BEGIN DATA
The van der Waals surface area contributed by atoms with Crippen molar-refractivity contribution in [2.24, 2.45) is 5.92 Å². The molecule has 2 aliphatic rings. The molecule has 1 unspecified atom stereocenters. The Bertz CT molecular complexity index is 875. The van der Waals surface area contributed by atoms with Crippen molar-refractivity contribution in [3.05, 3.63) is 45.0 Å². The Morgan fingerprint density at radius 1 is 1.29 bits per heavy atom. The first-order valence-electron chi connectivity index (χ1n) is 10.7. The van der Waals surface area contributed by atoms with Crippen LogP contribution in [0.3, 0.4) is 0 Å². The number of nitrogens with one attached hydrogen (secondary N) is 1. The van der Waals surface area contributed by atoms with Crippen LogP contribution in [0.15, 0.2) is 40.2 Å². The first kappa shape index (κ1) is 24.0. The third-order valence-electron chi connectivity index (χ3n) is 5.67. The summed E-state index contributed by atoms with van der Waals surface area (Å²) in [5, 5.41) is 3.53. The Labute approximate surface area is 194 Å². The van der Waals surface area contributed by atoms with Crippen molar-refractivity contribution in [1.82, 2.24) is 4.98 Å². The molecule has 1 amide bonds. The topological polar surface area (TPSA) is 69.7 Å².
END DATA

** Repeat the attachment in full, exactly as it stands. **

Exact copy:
The van der Waals surface area contributed by atoms with Crippen molar-refractivity contribution in [2.24, 2.45) is 5.92 Å². The molecule has 2 aliphatic rings. The molecule has 1 unspecified atom stereocenters. The Bertz CT molecular complexity index is 875. The van der Waals surface area contributed by atoms with Crippen molar-refractivity contribution in [3.05, 3.63) is 45.0 Å². The Morgan fingerprint density at radius 1 is 1.29 bits per heavy atom. The first-order valence-electron chi connectivity index (χ1n) is 10.7. The van der Waals surface area contributed by atoms with Crippen LogP contribution in [0.3, 0.4) is 0 Å². The number of nitrogens with one attached hydrogen (secondary N) is 1. The van der Waals surface area contributed by atoms with Crippen LogP contribution in [0.15, 0.2) is 40.2 Å². The first kappa shape index (κ1) is 24.0. The third-order valence-electron chi connectivity index (χ3n) is 5.67. The summed E-state index contributed by atoms with van der Waals surface area (Å²) in [5, 5.41) is 3.53. The Labute approximate surface area is 194 Å². The van der Waals surface area contributed by atoms with Crippen molar-refractivity contribution in [1.82, 2.24) is 4.98 Å². The molecule has 1 amide bonds. The topological polar surface area (TPSA) is 69.7 Å².